Oh The Woman in White, the salt to my wounds, the needles to my eyes! I cannot believe our encounter was so disappointing. I was looking forward to opening your rustling pages and falling in love with the elegant Gothic tale within them. I couldn’t be more wrong! I loved the setting and the mood, the chance encounter in the middle of the night, the escape from the asylum, and the multi-layered mystery of bloodless murder. But I hated the characters! Oh how I loathed them! Perhaps those were the time when damsels in distress made all men tremble; and perhaps those were the times when physical beauty was enough to cover up the absence of brain or any common sense. Whatever it was, this book made me look both ways before opening another Victorian novel.
I enjoyed the first narrative by Mr. Hartright. It had all the wonders of desolated roads, ghostly women, light romantic sighs of budding love, picturesque cemetery, etc. It was beautiful; I was content to lose myself in a comforting fall read. Then the narrative changed to that of Miss Halcombe and the plot got to a stubborn standstill. Marian and Laura were at Blackwater Park and constantly whispered about evil Percival Glyde and his cunning friend the Count. It became just an endless string of walks around the lake to the boathouse, awkward dinners and arguments in the library. I lost count of how many times these ladies put on their bonnets to take a stroll outside. Instead of characters clearly saying what want they want to say, all they produce are vague hints and useless blabber. “Oh, I have a terrible secret to tell you that will save you from your terrible husband, but I will tell it to you next time, when there is a greater chance for me to be discovered by the said husband. You know, the book might end up, god forbid, a few hundred pages shorter if I tell you now!” “Or listen, let’s discuss some grand evil plans against your stupid wife and her too-smart-for-her-own-good sister, but wait, first we must recall everything the reader already knows. Don’t forget that I have to proclaim my own superiority every two paragraphs, because it is I, Count Fosco – the most cunning Italian there is! And let’s ponder on the meaning of life while we’re at it, just to let the reader have some time for a sandwich break.”
Needless to say, I hate Laura with passion. She is supposed to be the poor little victim, but all I want is to slap some sense into her. I haven’t encountered anyone more spineless and dim-witted! “Oh Marian, he squeezed my arm so bad, I had to tell him all the truth in the world and set myself up for years of suffering. I was told not to marry this monster, but aww I promised daddy and it’s my womanly duty to be a doormat. True, I was given a fair chance to back out of the wedding, but I like to play the part of a martyr. That only highlights how sensitive I am! Gosh somebody, save me from myself!! Now that I’m actually married, I sort of want to get out… Does it ever happen to you? Silly me! My sister might be super smart and courageous and all, l but she doesn’t need like a life or anything. She needs to sit by me like a watchdog while I moon over Mr. Hartright, and forgo her own happiness. Who wants to marry an ugly woman anyway?” Also, there is Anne Catherick, who desperately tries to prove that she is “not crazy”. Well, I have news for you, Anne: you are pretty much insane and sort of creepy! I know, I know, it’s not your fault, but please stop screaming hysterically every time someone mentions Percival Glyde. Just take something sharp and use it wisely in his general direction. And those mood swings! Anne needs to stop obsessing over Laura’s mother or white dresses, or randomly changing the subject of a conversation when somebody is talking to her.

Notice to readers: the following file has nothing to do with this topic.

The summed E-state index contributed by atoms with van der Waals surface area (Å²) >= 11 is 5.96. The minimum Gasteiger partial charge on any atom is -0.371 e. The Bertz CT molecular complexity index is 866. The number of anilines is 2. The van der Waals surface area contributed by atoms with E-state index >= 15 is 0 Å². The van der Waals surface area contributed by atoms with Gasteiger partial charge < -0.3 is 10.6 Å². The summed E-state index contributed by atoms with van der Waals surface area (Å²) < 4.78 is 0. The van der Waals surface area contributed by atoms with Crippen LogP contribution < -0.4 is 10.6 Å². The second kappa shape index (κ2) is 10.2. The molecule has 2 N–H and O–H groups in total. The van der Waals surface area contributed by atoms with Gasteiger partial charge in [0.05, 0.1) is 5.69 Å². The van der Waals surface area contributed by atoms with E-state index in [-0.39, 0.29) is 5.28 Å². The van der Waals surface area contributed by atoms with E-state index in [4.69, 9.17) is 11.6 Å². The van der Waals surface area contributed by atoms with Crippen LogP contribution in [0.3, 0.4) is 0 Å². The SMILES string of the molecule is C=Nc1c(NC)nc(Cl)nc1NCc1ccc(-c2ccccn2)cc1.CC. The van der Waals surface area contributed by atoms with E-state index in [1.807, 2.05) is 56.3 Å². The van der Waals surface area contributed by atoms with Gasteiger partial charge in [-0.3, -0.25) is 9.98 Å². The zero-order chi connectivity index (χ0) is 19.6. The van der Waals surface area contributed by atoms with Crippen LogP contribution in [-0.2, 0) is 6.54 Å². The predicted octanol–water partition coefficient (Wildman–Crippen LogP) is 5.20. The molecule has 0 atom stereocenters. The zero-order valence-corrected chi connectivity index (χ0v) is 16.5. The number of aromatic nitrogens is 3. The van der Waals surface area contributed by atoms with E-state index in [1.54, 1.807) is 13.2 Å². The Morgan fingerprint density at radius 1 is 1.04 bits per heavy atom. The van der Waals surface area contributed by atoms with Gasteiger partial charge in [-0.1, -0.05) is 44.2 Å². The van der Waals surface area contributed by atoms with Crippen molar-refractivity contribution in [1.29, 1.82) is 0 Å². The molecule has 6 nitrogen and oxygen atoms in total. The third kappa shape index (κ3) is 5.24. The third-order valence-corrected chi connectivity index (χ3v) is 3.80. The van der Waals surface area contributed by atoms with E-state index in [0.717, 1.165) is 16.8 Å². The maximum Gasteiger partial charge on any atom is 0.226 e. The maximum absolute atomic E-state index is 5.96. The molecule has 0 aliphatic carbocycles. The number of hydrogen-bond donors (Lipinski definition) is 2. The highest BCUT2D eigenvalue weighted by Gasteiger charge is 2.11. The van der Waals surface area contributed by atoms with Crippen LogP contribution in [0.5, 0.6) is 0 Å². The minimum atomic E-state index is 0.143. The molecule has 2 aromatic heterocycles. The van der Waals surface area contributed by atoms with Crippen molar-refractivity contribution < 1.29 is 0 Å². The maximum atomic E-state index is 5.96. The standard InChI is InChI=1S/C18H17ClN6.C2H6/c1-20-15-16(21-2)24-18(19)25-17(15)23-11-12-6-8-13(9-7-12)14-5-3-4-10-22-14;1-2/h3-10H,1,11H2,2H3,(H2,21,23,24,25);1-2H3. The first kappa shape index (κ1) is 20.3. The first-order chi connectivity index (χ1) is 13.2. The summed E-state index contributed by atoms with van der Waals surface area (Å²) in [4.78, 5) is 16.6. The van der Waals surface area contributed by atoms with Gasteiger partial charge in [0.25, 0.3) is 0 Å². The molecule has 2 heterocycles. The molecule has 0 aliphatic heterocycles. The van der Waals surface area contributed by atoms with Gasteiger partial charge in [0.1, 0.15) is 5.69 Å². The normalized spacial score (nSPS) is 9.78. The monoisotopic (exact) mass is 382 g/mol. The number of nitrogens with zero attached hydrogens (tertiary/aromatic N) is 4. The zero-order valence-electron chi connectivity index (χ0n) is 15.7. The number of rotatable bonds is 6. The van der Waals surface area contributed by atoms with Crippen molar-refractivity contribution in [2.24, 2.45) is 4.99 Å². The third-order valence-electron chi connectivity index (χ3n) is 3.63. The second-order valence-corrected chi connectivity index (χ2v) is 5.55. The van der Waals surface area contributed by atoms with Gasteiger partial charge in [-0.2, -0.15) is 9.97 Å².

Besides all that hate spilling out of me, I do very much love Marian Halcombe’s character. She is so strong and outspoken; it is almost like she is taken from a different time and unjustly inserted into this Victorian society where women are treated as commodity and discriminated against. I cannot believe that shallow bastard Hartright, who although admired Marian for her inner qualities, decided to pursue her dumb sister Laura as his romantic interest instead. How is it possible that such an outstanding woman (who by the way caused much admiration from her greatest enemy) could be reduced to play a forever alone spinster?! But those were the times, and I appreciate that Collins took his time to create such a unique character and comment on her position in his contemporary society. As for the structure, after the long and tiresome bulk of the book in the middle, I found myself enjoying the closing parts, again written by Hartright. It was great to see the plot suddenly picking up and some investigations taking place. Even though the ending was rather anti-climatic for my liking, it wasn’t terrible. I found the secret society spin kind of unnecessary, but I guess that was part of the sensational fiction genre and came with the territory. I might be giving away a spoiler here, but I don’t understand what stopped Sir Percival and Count Fosco from just killing Laura off. Instead they left an important witness that upon her escape might destroy all their carefully laid-out plans. I wouldn’t be so honorable in their place, when things concerned Laura. God, that woman is getting on my nerves!